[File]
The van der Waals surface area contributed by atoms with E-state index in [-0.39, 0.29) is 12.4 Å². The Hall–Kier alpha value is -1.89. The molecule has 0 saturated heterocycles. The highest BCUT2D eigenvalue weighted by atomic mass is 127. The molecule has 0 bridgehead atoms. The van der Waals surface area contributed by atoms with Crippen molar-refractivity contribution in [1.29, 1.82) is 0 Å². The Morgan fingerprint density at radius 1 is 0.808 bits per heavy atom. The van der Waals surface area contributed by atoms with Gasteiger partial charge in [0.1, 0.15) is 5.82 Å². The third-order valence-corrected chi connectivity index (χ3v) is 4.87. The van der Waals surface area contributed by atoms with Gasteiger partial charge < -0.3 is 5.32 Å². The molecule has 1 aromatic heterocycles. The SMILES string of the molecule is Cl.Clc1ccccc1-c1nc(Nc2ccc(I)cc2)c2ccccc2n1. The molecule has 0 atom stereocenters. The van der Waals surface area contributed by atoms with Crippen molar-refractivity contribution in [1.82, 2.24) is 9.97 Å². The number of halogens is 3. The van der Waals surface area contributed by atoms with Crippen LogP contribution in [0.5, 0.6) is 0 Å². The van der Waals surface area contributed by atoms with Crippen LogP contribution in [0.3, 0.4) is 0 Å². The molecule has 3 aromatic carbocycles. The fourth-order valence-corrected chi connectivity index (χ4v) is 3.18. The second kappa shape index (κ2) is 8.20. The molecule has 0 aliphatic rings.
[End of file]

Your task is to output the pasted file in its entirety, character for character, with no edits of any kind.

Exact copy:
The van der Waals surface area contributed by atoms with E-state index in [-0.39, 0.29) is 12.4 Å². The Hall–Kier alpha value is -1.89. The molecule has 0 saturated heterocycles. The highest BCUT2D eigenvalue weighted by atomic mass is 127. The molecule has 0 bridgehead atoms. The van der Waals surface area contributed by atoms with Crippen molar-refractivity contribution in [1.29, 1.82) is 0 Å². The Morgan fingerprint density at radius 1 is 0.808 bits per heavy atom. The van der Waals surface area contributed by atoms with Gasteiger partial charge in [0.1, 0.15) is 5.82 Å². The third-order valence-corrected chi connectivity index (χ3v) is 4.87. The van der Waals surface area contributed by atoms with Gasteiger partial charge < -0.3 is 5.32 Å². The molecule has 1 aromatic heterocycles. The SMILES string of the molecule is Cl.Clc1ccccc1-c1nc(Nc2ccc(I)cc2)c2ccccc2n1. The molecule has 0 atom stereocenters. The van der Waals surface area contributed by atoms with Crippen molar-refractivity contribution in [1.82, 2.24) is 9.97 Å². The number of halogens is 3. The van der Waals surface area contributed by atoms with Crippen LogP contribution in [0.5, 0.6) is 0 Å². The van der Waals surface area contributed by atoms with Crippen LogP contribution in [0.3, 0.4) is 0 Å². The molecule has 3 aromatic carbocycles. The fourth-order valence-corrected chi connectivity index (χ4v) is 3.18. The second kappa shape index (κ2) is 8.20. The molecule has 0 aliphatic rings.